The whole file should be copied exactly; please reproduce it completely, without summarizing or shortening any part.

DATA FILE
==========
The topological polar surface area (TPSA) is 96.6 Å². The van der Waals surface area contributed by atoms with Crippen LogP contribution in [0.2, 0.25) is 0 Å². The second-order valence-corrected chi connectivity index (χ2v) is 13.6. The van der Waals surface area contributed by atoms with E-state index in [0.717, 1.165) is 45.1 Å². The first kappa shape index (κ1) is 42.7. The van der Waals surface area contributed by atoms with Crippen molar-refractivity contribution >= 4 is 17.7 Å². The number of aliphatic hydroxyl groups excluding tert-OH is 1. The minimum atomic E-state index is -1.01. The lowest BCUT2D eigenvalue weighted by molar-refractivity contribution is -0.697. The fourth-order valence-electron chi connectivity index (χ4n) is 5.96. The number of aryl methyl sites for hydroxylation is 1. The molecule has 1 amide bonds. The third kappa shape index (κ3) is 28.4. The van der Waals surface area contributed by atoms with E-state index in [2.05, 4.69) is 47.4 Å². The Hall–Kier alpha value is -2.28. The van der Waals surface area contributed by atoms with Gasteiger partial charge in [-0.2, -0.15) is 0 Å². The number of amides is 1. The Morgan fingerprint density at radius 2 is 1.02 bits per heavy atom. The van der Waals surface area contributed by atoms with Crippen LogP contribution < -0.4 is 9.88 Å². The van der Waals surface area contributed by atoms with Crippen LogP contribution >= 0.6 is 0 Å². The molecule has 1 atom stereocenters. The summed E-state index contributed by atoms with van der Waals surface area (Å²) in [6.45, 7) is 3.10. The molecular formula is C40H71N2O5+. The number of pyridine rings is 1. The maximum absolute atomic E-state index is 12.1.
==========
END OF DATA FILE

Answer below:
The topological polar surface area (TPSA) is 96.6 Å². The van der Waals surface area contributed by atoms with Crippen LogP contribution in [0.2, 0.25) is 0 Å². The second-order valence-corrected chi connectivity index (χ2v) is 13.6. The van der Waals surface area contributed by atoms with E-state index in [0.717, 1.165) is 45.1 Å². The first kappa shape index (κ1) is 42.7. The van der Waals surface area contributed by atoms with Crippen molar-refractivity contribution >= 4 is 17.7 Å². The number of aliphatic hydroxyl groups excluding tert-OH is 1. The minimum atomic E-state index is -1.01. The lowest BCUT2D eigenvalue weighted by molar-refractivity contribution is -0.697. The fourth-order valence-electron chi connectivity index (χ4n) is 5.96. The number of aryl methyl sites for hydroxylation is 1. The molecule has 1 amide bonds. The third kappa shape index (κ3) is 28.4. The van der Waals surface area contributed by atoms with E-state index in [2.05, 4.69) is 47.4 Å². The Hall–Kier alpha value is -2.28. The van der Waals surface area contributed by atoms with Gasteiger partial charge in [-0.2, -0.15) is 0 Å². The number of amides is 1. The Morgan fingerprint density at radius 2 is 1.02 bits per heavy atom. The van der Waals surface area contributed by atoms with Crippen LogP contribution < -0.4 is 9.88 Å². The van der Waals surface area contributed by atoms with Crippen LogP contribution >= 0.6 is 0 Å². The molecule has 1 atom stereocenters. The summed E-state index contributed by atoms with van der Waals surface area (Å²) in [6.45, 7) is 3.10. The molecular formula is C40H71N2O5+. The number of pyridine rings is 1. The maximum absolute atomic E-state index is 12.1.